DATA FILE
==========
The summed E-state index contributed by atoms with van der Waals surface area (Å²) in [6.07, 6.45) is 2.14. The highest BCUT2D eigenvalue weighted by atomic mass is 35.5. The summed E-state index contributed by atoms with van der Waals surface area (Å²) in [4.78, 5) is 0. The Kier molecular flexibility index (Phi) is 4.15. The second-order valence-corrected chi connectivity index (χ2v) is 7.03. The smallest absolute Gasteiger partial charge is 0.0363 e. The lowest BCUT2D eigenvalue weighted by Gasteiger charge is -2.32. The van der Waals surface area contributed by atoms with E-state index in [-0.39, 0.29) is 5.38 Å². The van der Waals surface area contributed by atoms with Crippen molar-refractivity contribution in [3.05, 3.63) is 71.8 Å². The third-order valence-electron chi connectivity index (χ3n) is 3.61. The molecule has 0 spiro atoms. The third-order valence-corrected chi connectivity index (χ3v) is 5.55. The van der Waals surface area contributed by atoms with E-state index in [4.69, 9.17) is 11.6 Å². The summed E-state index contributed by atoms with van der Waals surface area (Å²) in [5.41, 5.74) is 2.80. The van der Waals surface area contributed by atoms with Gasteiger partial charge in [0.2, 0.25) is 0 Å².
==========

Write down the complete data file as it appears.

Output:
The summed E-state index contributed by atoms with van der Waals surface area (Å²) in [6.07, 6.45) is 2.14. The highest BCUT2D eigenvalue weighted by atomic mass is 35.5. The summed E-state index contributed by atoms with van der Waals surface area (Å²) in [4.78, 5) is 0. The Kier molecular flexibility index (Phi) is 4.15. The second-order valence-corrected chi connectivity index (χ2v) is 7.03. The smallest absolute Gasteiger partial charge is 0.0363 e. The lowest BCUT2D eigenvalue weighted by Gasteiger charge is -2.32. The van der Waals surface area contributed by atoms with E-state index in [-0.39, 0.29) is 5.38 Å². The van der Waals surface area contributed by atoms with Crippen molar-refractivity contribution in [3.05, 3.63) is 71.8 Å². The third-order valence-electron chi connectivity index (χ3n) is 3.61. The molecule has 0 spiro atoms. The third-order valence-corrected chi connectivity index (χ3v) is 5.55. The van der Waals surface area contributed by atoms with E-state index in [4.69, 9.17) is 11.6 Å². The summed E-state index contributed by atoms with van der Waals surface area (Å²) in [5.41, 5.74) is 2.80. The van der Waals surface area contributed by atoms with Gasteiger partial charge in [0.2, 0.25) is 0 Å².